For example, a company their size should be paying much higher taxes and returning wealth to the city in ways besides nice architecture. We should have a Bezos hall, or Bezos park, or Bezos library. Maybe someday we will, but until Amazon's rapacious growth suffers a hiccup and there is some kind of re-org that imparts a whiff of humility, it will be all octopus eating, and polishing the glass in your massive balls, that are private nature preserves for the private members of club Amazon, right in the middle of our city.

I guess they do remind us of who has the biggest ones in Seattle. Right now, like it or not, the answer is clear.

Today's prompts
  1. First, they had to block all underground access. There was no way of controlling the spheres once they couldn't narrow paths in. Next, they made the only entrance a gauntlet. Acetylene torches hooked up to servos could spark a rain of fire. Booby trapped land minds under certain floor tiles would halt careless progress. Inside, they had supplies for at least a year. They could make it, so long as no one infected made it past their defenses.

  2. "He proposed!?" — "Yup. Down on one knee. Had a drone flying right outside capturing the whole thing. I was crying so hard. It was so beautiful." — "And you don't feel weird that, you know, he did it at work?" — "Well, no. I mean, we both love the natural environment so much." — "The spheres are natural?" — "There is a lot of nature inside of them. Anyway, we met at work. We spend most of our days at work. We love our jobs, so why not propose at work?" — "And the drone was outside the spheres looking in?" — "Yeah. We petitioned security to get it back, so hopefully we'll have the footage, soon."

  3. I am the exterminator. I get called in on the specialty jobs. This one was a doozy. Employees dropping food, and the food calls the rats and smaller birds, and the small birds call the crows. Suddenly, you have an aquarium full of pests. My job is to take care of them all. I fight the problem. It was what I didn't expect to find that shocked me. I didn't expect to find a dead body under the dry leaves in the middle sphere. This is a murder mystery, and now I'm out to find the truth.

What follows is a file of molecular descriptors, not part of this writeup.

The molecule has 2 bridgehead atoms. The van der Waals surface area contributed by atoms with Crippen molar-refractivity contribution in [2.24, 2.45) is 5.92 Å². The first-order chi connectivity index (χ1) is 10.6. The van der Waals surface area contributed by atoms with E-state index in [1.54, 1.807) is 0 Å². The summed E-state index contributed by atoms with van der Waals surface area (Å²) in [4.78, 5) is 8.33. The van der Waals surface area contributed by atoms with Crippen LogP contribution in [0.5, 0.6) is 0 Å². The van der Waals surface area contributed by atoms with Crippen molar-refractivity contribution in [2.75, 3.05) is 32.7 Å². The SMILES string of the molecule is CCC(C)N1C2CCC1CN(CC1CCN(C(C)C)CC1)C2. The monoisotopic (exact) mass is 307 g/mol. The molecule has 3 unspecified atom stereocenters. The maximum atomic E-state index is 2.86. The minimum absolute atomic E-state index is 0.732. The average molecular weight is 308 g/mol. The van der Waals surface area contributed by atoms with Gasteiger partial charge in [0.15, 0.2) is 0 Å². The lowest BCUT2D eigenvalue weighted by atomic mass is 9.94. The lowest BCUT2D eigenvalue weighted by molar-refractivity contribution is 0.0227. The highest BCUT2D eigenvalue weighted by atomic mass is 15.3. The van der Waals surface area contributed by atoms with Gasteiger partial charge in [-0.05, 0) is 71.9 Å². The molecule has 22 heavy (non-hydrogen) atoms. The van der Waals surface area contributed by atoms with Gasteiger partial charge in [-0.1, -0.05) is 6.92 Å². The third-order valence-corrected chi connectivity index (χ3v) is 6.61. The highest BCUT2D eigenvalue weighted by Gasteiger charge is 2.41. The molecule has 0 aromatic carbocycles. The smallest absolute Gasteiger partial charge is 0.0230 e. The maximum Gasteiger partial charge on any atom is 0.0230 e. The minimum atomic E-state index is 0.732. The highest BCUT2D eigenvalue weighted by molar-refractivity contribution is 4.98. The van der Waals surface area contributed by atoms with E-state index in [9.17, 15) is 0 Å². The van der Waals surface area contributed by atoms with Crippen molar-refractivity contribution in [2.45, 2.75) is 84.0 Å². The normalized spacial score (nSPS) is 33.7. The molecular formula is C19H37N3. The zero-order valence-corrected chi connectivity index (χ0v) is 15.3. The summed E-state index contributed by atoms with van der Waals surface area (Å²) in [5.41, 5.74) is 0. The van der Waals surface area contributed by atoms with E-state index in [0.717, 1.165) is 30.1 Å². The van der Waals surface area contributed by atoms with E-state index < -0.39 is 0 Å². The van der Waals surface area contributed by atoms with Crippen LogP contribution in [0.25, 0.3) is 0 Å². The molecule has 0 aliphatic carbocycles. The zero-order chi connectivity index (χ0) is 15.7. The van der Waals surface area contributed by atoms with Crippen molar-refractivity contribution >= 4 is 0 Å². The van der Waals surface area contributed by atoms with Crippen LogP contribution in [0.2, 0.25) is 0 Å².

4. All he wanted to do was stand on top of the spheres. He tried during the night, but the first time one of his suction cups didn't hold, and he had to replace it. The second try met with guards, who watched the spheres closer than he imagined. The third try, he got about half way up before he looked down, and then froze. What the hell was he doing? What would this prove? Why would he even risk himself in this idiotic stunt? It was as if a veil dropped, and he saw himself for the first time in a truly objective way. And what he saw was horrifying. Part of what he saw was that, he now realized, he was terrified of heights.

  5. I am Rubi. I am Ficus rubiginosa. My home is the spheres, and I oversee all that happens within. Under my leaves the plans of humans are made. Fortunes are won and lost. Above me, a canopy of glass, and then the world. Above me, clouds. Around me, people, moving in a blur. A city changing. A pace too quick for me a tree to recognize. I think in seasons, and you think in minutes. One day, the glass around me will melt, and I'll break free, grow to the size of a skyscraper. I will be Seattle's Yggdrasil, and all shall worship at my trunk. Let me tell the story of how this all came to be...